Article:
Every year, more than 100 million tons of dust blow out of North Africa. Strong seasonal winds lift the dust from the Sahara Desert northward. A few times a year, the winds from the south are strong and persistent enough to drive the dust all the way to Europe.
On March 15, a large plume of Saharan dust blew out of North Africa and crossed the Mediterranean into Western Europe. European cities were blanketed with the dust, degrading their air quality, and turning skies orange. Alpine ski slopes were stained with the dust.
These dust events are associated with so-called atmospheric rivers that arise from storms. Such rivers usually bring extreme moisture but can also carry dust. Over the past 40 years, nearly 80% of atmospheric rivers over northwestern Africa have led to extreme dust events over Europe. The March 15 event was associated with Storm Celia, a powerful system that brought strong winds, rain, sleet, hail, and snow to the Canary Islands.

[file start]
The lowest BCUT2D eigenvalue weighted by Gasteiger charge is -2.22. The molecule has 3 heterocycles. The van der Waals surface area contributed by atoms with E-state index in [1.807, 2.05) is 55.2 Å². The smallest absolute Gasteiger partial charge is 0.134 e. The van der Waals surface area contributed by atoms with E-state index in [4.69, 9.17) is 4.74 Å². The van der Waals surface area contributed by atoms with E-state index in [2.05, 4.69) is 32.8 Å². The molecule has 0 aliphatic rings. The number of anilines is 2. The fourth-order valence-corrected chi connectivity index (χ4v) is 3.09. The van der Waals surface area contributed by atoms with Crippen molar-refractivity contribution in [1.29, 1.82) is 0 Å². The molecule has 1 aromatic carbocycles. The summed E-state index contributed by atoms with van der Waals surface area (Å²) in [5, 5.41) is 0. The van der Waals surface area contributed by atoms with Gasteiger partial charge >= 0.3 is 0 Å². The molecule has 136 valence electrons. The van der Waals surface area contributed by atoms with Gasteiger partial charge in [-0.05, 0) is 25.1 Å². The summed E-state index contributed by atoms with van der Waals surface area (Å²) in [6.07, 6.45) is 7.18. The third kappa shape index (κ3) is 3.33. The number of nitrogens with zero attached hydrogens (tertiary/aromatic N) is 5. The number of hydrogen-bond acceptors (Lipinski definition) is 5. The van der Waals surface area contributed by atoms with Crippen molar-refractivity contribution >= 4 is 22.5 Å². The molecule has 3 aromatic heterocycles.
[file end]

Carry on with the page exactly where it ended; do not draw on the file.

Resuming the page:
Atmospheric dust plays a major role in climate and biological systems. The dust absorbs and reflects solar energy and also fertilizes ocean ecosystems with iron and other minerals.
The climate effects of dust are complicated. Dust can decrease the amount of sunlight reaching the surface, affect cloud formation, and decrease temperatures. But dust also darkens the snowpack, leading to more rapid snowmelt. A 2021 dust event resulted in a rapid melt of Alpine snow, reducing its depth by half in less than a month.
The effects of this year’s dust event are not yet known, but this atmospheric river associated with Storm Celia appeared to carry less water and more dust compared with the 2021 event.
Photo, posted December 2, 2019, courtesy of Catherine Poh Huay Tan via Flickr.